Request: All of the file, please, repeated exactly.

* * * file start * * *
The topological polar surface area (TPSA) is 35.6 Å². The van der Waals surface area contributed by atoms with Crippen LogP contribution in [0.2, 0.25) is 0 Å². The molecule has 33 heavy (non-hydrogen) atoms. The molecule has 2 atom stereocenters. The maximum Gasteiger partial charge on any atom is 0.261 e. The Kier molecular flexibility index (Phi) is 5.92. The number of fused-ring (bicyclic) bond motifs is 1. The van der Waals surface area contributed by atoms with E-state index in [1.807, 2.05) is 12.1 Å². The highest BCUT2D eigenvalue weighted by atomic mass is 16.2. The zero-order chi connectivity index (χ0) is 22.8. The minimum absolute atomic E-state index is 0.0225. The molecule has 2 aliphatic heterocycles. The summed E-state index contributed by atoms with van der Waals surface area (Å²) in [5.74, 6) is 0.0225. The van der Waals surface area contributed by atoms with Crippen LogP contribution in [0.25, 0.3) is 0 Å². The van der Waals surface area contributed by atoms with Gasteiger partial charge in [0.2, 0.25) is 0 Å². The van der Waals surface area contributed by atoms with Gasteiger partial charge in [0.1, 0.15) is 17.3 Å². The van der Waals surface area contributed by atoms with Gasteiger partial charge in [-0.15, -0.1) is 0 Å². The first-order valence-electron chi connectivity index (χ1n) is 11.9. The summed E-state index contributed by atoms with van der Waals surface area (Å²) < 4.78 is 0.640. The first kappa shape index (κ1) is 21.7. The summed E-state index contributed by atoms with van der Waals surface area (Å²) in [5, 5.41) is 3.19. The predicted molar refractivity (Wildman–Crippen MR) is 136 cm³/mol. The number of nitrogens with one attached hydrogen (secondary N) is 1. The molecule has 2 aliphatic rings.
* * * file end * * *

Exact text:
The topological polar surface area (TPSA) is 35.6 Å². The van der Waals surface area contributed by atoms with Crippen LogP contribution in [0.2, 0.25) is 0 Å². The molecule has 33 heavy (non-hydrogen) atoms. The molecule has 2 atom stereocenters. The maximum Gasteiger partial charge on any atom is 0.261 e. The Kier molecular flexibility index (Phi) is 5.92. The number of fused-ring (bicyclic) bond motifs is 1. The van der Waals surface area contributed by atoms with E-state index in [1.807, 2.05) is 12.1 Å². The highest BCUT2D eigenvalue weighted by atomic mass is 16.2. The zero-order chi connectivity index (χ0) is 22.8. The minimum absolute atomic E-state index is 0.0225. The molecule has 2 aliphatic heterocycles. The summed E-state index contributed by atoms with van der Waals surface area (Å²) in [5.74, 6) is 0.0225. The van der Waals surface area contributed by atoms with Crippen LogP contribution in [0.25, 0.3) is 0 Å². The van der Waals surface area contributed by atoms with Gasteiger partial charge in [0.2, 0.25) is 0 Å². The van der Waals surface area contributed by atoms with Gasteiger partial charge in [0.1, 0.15) is 17.3 Å². The van der Waals surface area contributed by atoms with Gasteiger partial charge in [-0.15, -0.1) is 0 Å². The first-order valence-electron chi connectivity index (χ1n) is 11.9. The summed E-state index contributed by atoms with van der Waals surface area (Å²) < 4.78 is 0.640. The first kappa shape index (κ1) is 21.7. The summed E-state index contributed by atoms with van der Waals surface area (Å²) in [5, 5.41) is 3.19. The predicted molar refractivity (Wildman–Crippen MR) is 136 cm³/mol. The number of nitrogens with one attached hydrogen (secondary N) is 1. The molecule has 2 aliphatic rings.